Does your cat cough after drinking water? I have experienced this first-hand, so I understand how worrying it can be. Why is my cat choking when she drinks? And more importantly, do I need to worry about it? After all, I don’t want my cat to be discouraged from drinking as she chokes each time!
I did some digging and there are several reasons why cats cough after drinking water. It could be something such as drinking too quickly or wearing a collar too tightly. These are simple problems that you can solve in a matter of seconds. However, gagging after drinking can also indicate that something more serious is wrong with your cat.
In this article, I run through all the possible reasons why your cat is choking on their water and what you can do to help. You must put try and put this gagging to a stop – it can deter your cat from drinking which will only lead to dehydration and a whole host of related health complications.
Why Does My Cat Cough After Drinking?
1. Your Cat is Drinking Too Quickly
The most likely reason that your cat chokes when drinking is because it is drinking water too quickly. When drinking fast, it is common for a little water to enter the windpipe by mistake instead of traveling straight down the esophagus. This will cause cats to splutter and cough.
This in itself isn’t an issue – as long as your cat coughed the fluid out its lungs then there is harm done. In fact, if your cat has just finished a long play session and is a little worn out, it is beneficial for them to drink a lot in a short space of time. They’re trying to replenish the water lost through exercise and rehydrate all the cells in their bodies.
However, cats notoriously don’t like drinking! When cats regularly drink quickly and gulp down water like there is no tomorrow, it can be a sign something is wrong. Below are just a few examples of why your cat is drinking so fast:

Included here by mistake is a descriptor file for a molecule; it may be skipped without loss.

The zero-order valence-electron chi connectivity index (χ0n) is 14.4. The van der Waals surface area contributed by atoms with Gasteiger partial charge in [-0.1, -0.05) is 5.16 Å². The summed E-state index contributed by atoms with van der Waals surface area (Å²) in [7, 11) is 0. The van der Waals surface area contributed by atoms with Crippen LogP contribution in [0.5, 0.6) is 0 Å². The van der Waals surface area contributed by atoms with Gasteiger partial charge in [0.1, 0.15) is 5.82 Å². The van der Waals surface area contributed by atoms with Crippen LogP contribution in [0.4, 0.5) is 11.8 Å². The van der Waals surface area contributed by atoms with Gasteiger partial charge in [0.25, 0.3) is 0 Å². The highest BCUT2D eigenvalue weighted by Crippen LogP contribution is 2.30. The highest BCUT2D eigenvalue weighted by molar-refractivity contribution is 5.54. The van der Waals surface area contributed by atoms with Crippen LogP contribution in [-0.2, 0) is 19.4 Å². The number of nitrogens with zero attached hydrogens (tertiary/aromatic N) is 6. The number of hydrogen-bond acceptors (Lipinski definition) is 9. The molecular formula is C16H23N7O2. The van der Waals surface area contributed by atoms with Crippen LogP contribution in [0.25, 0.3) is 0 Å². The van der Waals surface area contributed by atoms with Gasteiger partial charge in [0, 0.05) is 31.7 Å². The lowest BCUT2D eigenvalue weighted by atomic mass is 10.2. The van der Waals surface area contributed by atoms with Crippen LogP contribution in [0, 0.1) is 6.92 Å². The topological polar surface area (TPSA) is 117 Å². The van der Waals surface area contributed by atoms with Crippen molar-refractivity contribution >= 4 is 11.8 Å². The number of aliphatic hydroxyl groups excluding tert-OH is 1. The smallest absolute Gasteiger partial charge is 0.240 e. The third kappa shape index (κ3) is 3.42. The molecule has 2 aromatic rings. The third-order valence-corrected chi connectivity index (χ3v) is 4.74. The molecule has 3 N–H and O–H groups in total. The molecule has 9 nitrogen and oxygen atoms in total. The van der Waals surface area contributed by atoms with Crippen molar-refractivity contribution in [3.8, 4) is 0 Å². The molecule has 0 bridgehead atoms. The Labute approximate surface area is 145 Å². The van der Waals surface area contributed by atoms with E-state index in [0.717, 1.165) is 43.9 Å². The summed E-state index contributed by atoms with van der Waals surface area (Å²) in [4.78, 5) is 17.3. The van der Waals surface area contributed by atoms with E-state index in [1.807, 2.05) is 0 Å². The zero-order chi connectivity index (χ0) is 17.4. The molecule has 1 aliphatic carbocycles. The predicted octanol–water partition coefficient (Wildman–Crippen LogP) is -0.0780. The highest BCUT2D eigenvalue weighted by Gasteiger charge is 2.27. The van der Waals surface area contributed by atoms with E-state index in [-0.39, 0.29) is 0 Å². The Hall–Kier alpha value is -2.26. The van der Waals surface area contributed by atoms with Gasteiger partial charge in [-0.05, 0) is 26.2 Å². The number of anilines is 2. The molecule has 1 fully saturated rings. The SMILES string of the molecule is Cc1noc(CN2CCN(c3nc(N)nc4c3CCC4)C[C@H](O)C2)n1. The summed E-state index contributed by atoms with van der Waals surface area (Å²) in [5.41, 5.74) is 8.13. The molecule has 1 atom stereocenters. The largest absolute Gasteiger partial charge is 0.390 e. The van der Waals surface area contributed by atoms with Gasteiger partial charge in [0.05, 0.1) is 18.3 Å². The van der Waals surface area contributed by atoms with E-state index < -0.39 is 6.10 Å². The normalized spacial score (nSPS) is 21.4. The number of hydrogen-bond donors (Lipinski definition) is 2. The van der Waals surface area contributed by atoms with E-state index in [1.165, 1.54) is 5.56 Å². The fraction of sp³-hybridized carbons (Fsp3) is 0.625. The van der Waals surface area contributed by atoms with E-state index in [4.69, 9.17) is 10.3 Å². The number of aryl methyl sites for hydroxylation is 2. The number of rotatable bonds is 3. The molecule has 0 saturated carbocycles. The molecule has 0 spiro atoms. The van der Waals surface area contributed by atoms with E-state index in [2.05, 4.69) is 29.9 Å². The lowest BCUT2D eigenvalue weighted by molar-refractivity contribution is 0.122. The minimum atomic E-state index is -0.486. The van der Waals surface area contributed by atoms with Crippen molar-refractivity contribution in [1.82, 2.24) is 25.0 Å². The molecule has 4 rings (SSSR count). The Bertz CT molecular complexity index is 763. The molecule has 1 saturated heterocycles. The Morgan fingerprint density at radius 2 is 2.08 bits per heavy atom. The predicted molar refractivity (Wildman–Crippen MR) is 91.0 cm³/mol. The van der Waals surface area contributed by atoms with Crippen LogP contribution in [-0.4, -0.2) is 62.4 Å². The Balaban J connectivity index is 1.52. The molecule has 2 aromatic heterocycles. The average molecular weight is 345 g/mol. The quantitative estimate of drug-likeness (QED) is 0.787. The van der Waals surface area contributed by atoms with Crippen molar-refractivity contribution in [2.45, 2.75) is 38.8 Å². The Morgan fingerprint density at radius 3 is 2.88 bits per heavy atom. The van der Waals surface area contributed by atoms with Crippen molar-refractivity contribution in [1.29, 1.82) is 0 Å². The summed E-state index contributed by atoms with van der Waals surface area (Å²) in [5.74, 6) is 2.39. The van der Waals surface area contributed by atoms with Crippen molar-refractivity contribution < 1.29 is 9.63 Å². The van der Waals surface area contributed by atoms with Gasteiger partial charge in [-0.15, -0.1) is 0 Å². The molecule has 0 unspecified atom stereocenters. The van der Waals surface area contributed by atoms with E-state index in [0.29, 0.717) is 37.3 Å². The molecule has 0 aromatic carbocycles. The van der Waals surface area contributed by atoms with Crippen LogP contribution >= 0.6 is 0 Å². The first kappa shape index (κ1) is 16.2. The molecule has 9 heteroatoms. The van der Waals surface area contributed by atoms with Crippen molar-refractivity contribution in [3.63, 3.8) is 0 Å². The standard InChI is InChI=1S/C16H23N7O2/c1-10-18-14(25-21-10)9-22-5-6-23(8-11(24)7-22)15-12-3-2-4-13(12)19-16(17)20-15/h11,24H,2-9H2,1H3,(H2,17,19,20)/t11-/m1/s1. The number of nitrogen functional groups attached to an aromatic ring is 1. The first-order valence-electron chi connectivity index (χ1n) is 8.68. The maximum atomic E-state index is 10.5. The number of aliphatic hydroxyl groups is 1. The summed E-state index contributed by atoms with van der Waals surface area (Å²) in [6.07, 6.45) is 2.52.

- Your cat has kidney disease
- Your cat has a urinary tract infection or blockage
- Your cat has consumed too much salt
- Your cat is too warm and is trying to cool itself down
- Your cat has diabetes
These can all lead to dehydration, and so cats will drink lots of water very quickly to compensate. It’s a good idea to take your cat to the vet to get these medical conditions ruled out.
2. Your Cat’s Collar is Too Tight
Another possible explanation is that your cat’s collar is on too tight. This can press down on your cat’s throat and interfere with the usual passage of water down the esophagus. Therefore, cats can cough and choke after taking a drink.
Thankfully, this one has an easy fix! Take a look at your cat’s collar – is it too tight? Although the collar should be firm, it shouldn’t be at all restrictive. As a general rule, make sure you can easily fit a finger or two underneath your cat’s collar. If you can’t, loosen it up a little and see if their choking stops. I bet you more than anything it will!
3. The Water Tastes Bad
Cats have a pretty strong sense of taste! Water might not taste like much to us, but cats can taste everything inside the fluid they drink. This could include everything from hardness in tap water to cleaning agents. Plastic water bowls can also cause water to taste funny over time.
Have you ever eaten something that tastes so disgusting it makes you recoil and choke? Water that tastes really bad could have the same impact on your cat. As soon as they swallow a mouthful, they’ll instantly cough and choke the water straight back up.
This is all to do with the neurological pathways that are stimulated when drinking something they don’t like. The vagus nerve will send a message to the brain telling it to reject the fluid. The brain then sends a signal back to the cat’s throat to trigger a gag reflex.